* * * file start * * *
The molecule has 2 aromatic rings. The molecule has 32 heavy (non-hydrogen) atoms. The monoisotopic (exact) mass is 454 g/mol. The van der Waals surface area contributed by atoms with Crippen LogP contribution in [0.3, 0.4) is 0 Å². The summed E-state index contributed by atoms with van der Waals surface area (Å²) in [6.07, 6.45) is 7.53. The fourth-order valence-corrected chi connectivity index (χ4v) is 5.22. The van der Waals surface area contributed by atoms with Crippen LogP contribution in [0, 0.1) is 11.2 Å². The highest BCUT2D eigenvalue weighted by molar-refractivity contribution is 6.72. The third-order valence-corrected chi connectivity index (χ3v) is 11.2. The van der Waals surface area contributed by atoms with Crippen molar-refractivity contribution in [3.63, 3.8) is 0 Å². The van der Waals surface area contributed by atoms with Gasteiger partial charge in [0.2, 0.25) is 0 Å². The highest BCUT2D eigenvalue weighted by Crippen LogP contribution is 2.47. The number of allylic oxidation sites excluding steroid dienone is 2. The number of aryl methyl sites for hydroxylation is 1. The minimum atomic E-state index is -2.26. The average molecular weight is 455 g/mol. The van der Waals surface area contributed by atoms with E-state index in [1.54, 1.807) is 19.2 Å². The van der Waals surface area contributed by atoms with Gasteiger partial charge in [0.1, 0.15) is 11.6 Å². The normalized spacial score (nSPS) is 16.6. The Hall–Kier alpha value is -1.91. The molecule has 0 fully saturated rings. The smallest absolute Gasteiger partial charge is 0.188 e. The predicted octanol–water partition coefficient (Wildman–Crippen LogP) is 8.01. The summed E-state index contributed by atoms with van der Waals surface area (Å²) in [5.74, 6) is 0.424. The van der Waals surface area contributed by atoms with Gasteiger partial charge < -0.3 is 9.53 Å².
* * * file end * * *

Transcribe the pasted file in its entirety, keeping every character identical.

The molecule has 2 aromatic rings. The molecule has 32 heavy (non-hydrogen) atoms. The monoisotopic (exact) mass is 454 g/mol. The van der Waals surface area contributed by atoms with Crippen LogP contribution in [0.3, 0.4) is 0 Å². The summed E-state index contributed by atoms with van der Waals surface area (Å²) in [6.07, 6.45) is 7.53. The fourth-order valence-corrected chi connectivity index (χ4v) is 5.22. The van der Waals surface area contributed by atoms with Crippen LogP contribution in [0, 0.1) is 11.2 Å². The highest BCUT2D eigenvalue weighted by molar-refractivity contribution is 6.72. The third-order valence-corrected chi connectivity index (χ3v) is 11.2. The van der Waals surface area contributed by atoms with Crippen molar-refractivity contribution in [3.63, 3.8) is 0 Å². The van der Waals surface area contributed by atoms with Gasteiger partial charge in [0.2, 0.25) is 0 Å². The highest BCUT2D eigenvalue weighted by Crippen LogP contribution is 2.47. The number of allylic oxidation sites excluding steroid dienone is 2. The number of aryl methyl sites for hydroxylation is 1. The minimum atomic E-state index is -2.26. The average molecular weight is 455 g/mol. The van der Waals surface area contributed by atoms with E-state index in [1.54, 1.807) is 19.2 Å². The van der Waals surface area contributed by atoms with Gasteiger partial charge in [0.1, 0.15) is 11.6 Å². The normalized spacial score (nSPS) is 16.6. The Hall–Kier alpha value is -1.91. The molecule has 0 fully saturated rings. The smallest absolute Gasteiger partial charge is 0.188 e. The predicted octanol–water partition coefficient (Wildman–Crippen LogP) is 8.01. The summed E-state index contributed by atoms with van der Waals surface area (Å²) in [5.74, 6) is 0.424. The van der Waals surface area contributed by atoms with Gasteiger partial charge < -0.3 is 9.53 Å².